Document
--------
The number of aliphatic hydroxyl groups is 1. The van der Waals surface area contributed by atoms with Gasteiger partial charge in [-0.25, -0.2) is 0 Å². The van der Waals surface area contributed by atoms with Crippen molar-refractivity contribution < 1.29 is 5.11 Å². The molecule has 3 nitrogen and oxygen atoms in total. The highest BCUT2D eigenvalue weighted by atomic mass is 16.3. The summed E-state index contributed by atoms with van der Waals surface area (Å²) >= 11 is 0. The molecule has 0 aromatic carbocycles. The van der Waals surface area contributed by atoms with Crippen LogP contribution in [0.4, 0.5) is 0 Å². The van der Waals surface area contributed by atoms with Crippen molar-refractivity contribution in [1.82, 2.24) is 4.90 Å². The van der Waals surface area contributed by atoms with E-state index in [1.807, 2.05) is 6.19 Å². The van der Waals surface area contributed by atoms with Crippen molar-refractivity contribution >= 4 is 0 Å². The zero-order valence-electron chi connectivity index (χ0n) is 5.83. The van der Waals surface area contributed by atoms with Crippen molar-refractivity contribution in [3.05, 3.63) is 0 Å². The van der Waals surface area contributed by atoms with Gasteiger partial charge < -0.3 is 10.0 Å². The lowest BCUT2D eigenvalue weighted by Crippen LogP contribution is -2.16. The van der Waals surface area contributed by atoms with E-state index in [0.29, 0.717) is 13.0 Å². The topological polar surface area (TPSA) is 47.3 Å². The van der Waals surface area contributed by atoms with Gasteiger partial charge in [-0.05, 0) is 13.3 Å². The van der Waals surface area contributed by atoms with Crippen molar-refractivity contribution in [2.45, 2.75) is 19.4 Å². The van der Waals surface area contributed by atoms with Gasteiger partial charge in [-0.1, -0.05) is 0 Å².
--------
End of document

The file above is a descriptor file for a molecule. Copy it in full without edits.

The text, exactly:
The number of aliphatic hydroxyl groups is 1. The van der Waals surface area contributed by atoms with Gasteiger partial charge in [-0.25, -0.2) is 0 Å². The van der Waals surface area contributed by atoms with Crippen molar-refractivity contribution < 1.29 is 5.11 Å². The molecule has 3 nitrogen and oxygen atoms in total. The highest BCUT2D eigenvalue weighted by atomic mass is 16.3. The summed E-state index contributed by atoms with van der Waals surface area (Å²) >= 11 is 0. The molecule has 0 aromatic carbocycles. The van der Waals surface area contributed by atoms with Crippen LogP contribution in [0.4, 0.5) is 0 Å². The van der Waals surface area contributed by atoms with Crippen molar-refractivity contribution in [1.82, 2.24) is 4.90 Å². The van der Waals surface area contributed by atoms with E-state index in [1.807, 2.05) is 6.19 Å². The van der Waals surface area contributed by atoms with Crippen molar-refractivity contribution >= 4 is 0 Å². The zero-order valence-electron chi connectivity index (χ0n) is 5.83. The van der Waals surface area contributed by atoms with Crippen molar-refractivity contribution in [3.05, 3.63) is 0 Å². The van der Waals surface area contributed by atoms with Gasteiger partial charge < -0.3 is 10.0 Å². The lowest BCUT2D eigenvalue weighted by Crippen LogP contribution is -2.16. The van der Waals surface area contributed by atoms with E-state index in [0.29, 0.717) is 13.0 Å². The topological polar surface area (TPSA) is 47.3 Å². The van der Waals surface area contributed by atoms with Gasteiger partial charge in [-0.05, 0) is 13.3 Å². The van der Waals surface area contributed by atoms with Crippen molar-refractivity contribution in [2.45, 2.75) is 19.4 Å². The van der Waals surface area contributed by atoms with Gasteiger partial charge in [-0.1, -0.05) is 0 Å².